Share this story
Close X
Switch to Desktop Site

L.A.'s latest export: gangs

About these ads

Los Angeles has long fed the global popular culture with TV and films, but now the city is in the spotlight for a new, more lethal export: Hispanic street-gang violence. Gangs certainly aren't new. But as the National Geographic Channel's upcoming documentary "Explorer: World's Most Dangerous Gang" illustrates, the allure of all things from the Golden State is giving this familiar story a particularly sinister new spin.

"There's an unintended phenomenon in the gang culture," says Al Valdez, a supervisor in the Orange County District Attorney's Gang Unit. "If you're [a gang member] from Los Angeles or Southern California and you end up in another part of the country or another part of the world, you're considered a big fish in a little pond because you're from L.A."

The show profiles Mara Salvatrucha, or MS-13, a relatively new Los Angeles-based gang that has begun to spread around the world at what the experts call an alarming rate. Using gang-enforcement tactics developed in earlier decades - deportation, in particular - has actually contributed to what one officer calls the gang's "viral" growth. MS-13 began with a small group of young, illegal immigrants. It has grown by reaching out to new members, some as young as 8. "The culture is spreading to the youth very easily, especially with those [who] are impoverished," says Mr. Valdez, "and that's what makes them ... the most active and most dangerous in the country today."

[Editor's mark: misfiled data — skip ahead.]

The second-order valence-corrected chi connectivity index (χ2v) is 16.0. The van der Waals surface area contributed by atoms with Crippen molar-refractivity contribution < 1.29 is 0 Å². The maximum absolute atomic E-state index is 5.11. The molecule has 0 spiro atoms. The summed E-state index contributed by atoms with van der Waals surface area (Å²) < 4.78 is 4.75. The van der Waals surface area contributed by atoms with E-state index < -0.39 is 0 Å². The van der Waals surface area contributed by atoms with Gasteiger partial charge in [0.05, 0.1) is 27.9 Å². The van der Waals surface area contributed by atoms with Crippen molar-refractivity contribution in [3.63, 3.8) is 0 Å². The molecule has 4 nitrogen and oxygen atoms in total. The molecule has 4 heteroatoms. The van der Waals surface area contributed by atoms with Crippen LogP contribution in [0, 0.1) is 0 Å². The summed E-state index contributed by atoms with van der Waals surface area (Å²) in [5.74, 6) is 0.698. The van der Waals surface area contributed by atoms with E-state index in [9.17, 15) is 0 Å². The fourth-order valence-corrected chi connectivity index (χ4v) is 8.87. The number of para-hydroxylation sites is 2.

As newly deported gang members find each other in their home countries, new "chapters" of the gang have popped up from Honduras to Spain. Central American countries in particular have been blindsided by this new American export - killings in the streets and entire neighborhoods under the control of an MS-13 "clique," as local sub-groups call themselves.

"There was no MS in El Salvador, Nicaragua, and Honduras before the deportation started," says Lisa Ling, host of the documentary. Deported gang members used to turn around and come back to the US. "But because deportation started to happen on such a widespread scale, these guys started wreaking L.A.-style havoc in their respective countries, as well as in different states across the US," she says.


Page:   1   |   2

Follow Stories Like This
Get the Monitor stories you care about delivered to your inbox.